Monday, December 13, 2010

Mr bagnall, darling of the universe

It only took thirty seconds in England before I never wanted to leave (but don't worry, Nan, I promise I will). Of course, my ebullience probably had something to do with the fact that I'd just been cosseted for twenty hours on my two (count them, two) business class flights instead of being slowly withered into a jetlagged wretch by cattle class. 

I had no idea what to say the first time the stewardess asked me if I wanted anything, Mr Bagnall. But I soon got the hang of it. Beer, wine, juice, coffee, hot chocolate, nuts, Lindt chocolate, cheese and crackers, three-course meals, croissants, toast, bacon, eggs. Yes. Just, yes.

And it seems that this blog was aptly named after all, because ordinary things being viewed in a different light has characterised all my experiences so far. For example:

 Rexona = Suremen?

And even on the planes. Being addressed as 'Mr Bagnall', of course, but then there's the strangeness of turbulence. It's such a familiar, comforting sensation, almost exactly the same as a car trembling over the road late at night when you're a kid and your parents are driving and you get to relax and go to sleep. But then you realise that you're about seven hundred thousand kilometres in the air and it becomes a little more disturbing. Same thing with lightning - I love when it storms and you're all warm indoors, but seeing the flashes outside your window when you're actually in the sky is a bit different.

Anyway, I got there, zipped through customs and all that without any trouble, and got picked up by Gilly at six in the morning - it felt like six at night. Everyone always talks about how early it gets dark in Europe in winter, but you don't hear so much about how late it gets light. It was still dark at eight. I've been into Winchester's main street most days since I arrived and seen cafes, the university, the markets, and the cathedral.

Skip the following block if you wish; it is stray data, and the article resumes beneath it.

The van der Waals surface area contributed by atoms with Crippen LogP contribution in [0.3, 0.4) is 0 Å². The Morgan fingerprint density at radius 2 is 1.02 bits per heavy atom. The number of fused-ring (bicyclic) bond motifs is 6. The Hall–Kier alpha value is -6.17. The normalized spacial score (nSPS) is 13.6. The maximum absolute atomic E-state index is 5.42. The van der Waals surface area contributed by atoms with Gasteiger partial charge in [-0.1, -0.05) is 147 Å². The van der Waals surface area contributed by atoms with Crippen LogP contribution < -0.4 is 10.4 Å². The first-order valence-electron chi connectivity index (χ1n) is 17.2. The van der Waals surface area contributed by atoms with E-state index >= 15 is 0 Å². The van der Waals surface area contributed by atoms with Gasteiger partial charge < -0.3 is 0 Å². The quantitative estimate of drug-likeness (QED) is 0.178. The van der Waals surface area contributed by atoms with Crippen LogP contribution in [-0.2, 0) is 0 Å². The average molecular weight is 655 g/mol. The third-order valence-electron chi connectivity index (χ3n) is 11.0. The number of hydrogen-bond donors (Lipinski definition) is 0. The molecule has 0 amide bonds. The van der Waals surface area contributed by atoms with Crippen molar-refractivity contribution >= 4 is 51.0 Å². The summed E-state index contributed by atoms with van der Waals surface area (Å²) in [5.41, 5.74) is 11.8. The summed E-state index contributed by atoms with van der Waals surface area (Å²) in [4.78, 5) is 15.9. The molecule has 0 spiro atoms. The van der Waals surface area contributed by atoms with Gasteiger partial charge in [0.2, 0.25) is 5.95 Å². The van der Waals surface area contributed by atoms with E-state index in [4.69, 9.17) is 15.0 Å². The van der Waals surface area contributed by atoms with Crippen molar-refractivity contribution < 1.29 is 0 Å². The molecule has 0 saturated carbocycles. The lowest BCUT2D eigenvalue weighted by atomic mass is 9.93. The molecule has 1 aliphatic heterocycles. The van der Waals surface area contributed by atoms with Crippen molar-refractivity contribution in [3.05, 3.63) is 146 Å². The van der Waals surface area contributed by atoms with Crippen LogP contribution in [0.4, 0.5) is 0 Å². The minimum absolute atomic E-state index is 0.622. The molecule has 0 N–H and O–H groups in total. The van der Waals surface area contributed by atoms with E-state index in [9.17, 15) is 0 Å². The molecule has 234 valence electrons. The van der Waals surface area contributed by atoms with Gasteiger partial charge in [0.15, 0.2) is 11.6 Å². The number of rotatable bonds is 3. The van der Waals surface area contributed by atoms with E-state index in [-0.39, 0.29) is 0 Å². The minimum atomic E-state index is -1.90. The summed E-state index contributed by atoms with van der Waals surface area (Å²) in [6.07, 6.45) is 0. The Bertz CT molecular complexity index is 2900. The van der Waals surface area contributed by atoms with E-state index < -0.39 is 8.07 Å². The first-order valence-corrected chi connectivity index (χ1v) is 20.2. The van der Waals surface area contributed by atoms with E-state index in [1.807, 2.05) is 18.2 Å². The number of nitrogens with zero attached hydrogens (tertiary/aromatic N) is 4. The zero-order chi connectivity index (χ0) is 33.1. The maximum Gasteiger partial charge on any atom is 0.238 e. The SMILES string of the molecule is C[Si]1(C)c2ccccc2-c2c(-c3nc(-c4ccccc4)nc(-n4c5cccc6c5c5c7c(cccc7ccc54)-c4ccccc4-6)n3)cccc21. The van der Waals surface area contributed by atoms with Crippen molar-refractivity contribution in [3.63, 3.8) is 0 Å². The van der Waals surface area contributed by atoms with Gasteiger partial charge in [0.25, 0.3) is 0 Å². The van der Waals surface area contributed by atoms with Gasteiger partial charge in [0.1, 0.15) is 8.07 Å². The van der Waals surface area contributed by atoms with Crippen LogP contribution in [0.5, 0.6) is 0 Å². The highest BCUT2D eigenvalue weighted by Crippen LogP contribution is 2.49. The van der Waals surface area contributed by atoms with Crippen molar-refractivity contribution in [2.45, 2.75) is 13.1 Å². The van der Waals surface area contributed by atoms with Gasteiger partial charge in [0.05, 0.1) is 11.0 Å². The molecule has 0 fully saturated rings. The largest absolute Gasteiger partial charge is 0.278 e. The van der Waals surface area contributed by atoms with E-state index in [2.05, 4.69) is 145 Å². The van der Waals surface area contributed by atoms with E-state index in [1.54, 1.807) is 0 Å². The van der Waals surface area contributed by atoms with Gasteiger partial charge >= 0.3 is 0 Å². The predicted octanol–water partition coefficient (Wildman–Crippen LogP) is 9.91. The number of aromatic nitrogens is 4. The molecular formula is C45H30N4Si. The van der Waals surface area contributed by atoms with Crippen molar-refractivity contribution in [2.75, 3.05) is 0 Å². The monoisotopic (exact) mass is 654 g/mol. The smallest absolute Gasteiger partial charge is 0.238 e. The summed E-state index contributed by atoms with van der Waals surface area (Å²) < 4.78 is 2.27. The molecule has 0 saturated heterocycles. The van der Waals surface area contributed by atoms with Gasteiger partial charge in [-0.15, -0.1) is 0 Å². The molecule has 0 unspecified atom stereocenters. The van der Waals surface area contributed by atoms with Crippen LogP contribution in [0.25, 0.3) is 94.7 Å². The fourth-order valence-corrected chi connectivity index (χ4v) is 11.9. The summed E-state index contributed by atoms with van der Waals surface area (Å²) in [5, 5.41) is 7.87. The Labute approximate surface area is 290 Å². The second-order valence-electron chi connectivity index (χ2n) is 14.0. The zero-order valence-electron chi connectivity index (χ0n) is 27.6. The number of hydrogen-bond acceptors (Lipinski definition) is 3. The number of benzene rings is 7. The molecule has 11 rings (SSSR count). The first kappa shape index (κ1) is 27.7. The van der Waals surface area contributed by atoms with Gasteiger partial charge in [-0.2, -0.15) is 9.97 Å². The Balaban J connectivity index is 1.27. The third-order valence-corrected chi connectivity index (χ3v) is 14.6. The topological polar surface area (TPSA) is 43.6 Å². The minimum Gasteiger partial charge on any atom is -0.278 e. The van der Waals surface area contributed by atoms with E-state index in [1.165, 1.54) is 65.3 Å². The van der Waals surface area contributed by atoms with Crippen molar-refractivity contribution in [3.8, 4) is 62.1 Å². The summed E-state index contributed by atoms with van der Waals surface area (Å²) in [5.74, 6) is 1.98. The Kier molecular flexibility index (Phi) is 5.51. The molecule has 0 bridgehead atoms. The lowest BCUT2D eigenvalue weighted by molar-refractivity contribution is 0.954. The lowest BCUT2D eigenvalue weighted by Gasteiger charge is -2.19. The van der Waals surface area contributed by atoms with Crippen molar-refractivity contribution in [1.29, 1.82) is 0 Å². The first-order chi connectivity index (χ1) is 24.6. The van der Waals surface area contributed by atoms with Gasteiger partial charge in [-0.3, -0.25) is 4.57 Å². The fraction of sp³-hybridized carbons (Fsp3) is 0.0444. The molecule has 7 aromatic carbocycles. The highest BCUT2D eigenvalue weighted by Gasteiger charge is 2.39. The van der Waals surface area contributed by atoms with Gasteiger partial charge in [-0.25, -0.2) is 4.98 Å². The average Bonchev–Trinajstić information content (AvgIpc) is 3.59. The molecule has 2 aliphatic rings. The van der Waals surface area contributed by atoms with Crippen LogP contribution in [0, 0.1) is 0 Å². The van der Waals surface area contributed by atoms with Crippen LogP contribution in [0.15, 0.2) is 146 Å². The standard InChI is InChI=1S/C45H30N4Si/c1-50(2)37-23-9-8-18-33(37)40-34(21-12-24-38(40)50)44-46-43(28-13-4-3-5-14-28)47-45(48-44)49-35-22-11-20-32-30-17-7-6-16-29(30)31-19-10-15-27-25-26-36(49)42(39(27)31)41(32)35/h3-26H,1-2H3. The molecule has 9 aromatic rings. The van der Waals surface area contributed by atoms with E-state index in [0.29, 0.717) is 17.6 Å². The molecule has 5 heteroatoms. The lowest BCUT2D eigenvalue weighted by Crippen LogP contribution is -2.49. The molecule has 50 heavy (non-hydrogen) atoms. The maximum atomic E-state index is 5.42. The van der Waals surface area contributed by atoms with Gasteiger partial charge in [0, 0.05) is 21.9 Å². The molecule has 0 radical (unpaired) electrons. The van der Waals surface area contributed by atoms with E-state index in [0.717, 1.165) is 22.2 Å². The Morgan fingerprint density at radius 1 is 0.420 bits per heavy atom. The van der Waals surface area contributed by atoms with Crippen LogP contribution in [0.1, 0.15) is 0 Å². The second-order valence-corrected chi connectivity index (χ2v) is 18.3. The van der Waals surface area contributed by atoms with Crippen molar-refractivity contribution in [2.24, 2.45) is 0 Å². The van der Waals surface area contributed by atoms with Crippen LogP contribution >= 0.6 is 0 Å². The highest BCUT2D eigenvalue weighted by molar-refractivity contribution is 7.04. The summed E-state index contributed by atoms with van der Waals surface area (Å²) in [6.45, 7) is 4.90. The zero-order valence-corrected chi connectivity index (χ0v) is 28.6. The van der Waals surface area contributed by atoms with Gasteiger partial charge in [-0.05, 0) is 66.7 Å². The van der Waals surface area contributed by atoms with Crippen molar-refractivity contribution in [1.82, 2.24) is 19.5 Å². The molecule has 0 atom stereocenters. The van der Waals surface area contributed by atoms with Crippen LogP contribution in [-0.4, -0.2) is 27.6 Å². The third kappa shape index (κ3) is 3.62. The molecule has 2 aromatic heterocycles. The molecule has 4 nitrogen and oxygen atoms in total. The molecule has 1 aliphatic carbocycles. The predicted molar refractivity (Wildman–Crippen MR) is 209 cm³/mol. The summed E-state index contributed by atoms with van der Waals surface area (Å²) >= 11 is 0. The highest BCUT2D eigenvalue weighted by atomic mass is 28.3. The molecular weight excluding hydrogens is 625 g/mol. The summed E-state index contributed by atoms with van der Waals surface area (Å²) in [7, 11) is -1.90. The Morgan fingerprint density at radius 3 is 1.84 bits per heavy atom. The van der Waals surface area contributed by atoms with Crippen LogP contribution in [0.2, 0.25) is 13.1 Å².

Everything here is amazing. It's all so cool and old. Wollongong has about three cool cafes; here every second cafe is an old converted townhouse with four levels and a blackened spiral staircase spining through it. And English pubs are so cool. Much cooler than the ale, which is as warm as I've always heard. But surprisingly delicious.

It's like I'm so amazed by everything because it's a Western culture - it's so close to ours, but so different. I have to keep reminding myself I'm the one with the accent. I can't believe those accents are completely normal for all those people, that they don't bat an eyelid at the architecture all around them, or the canal, or the statue of King Alfred, or anything. They even play that cardgame we (Alex and Alissa & co.) always play where you have three face-down cards and three on top of those facing up and three in your hand, except they call it 'shithead' and the loser has to wear underwear (or 'pants', as they call them) on their heads and with a few other alterations. I played with Gilly's family at her parents' house because we stayed Saturday night for her mum's birthday and their early Christmas celebrations, which was great. Of course, being the universe's golden child at the moment, I had amazing luck in both games, twos and tens and aces practically throwing themselves at me so that I won the first game and came second or third in the next.

Anyway, I'll try to be more comprehensive and entertaining in my next post. I've been spending all morning updating my travel journal and mandiary (mandy-ar-ee) and responding to Facebook messages, so I grow weary.

1 comment:

  1. Hi Luke,
    It's great to hear you made business class on both sectors and arrived with no hassle. You seem to be enjoying yourself noticing things many people would'nt which is a fantastic quality you have and it will ensure you enjoy every moment of your trip. Have a blast mate- keep us all updated.
    Love , Dad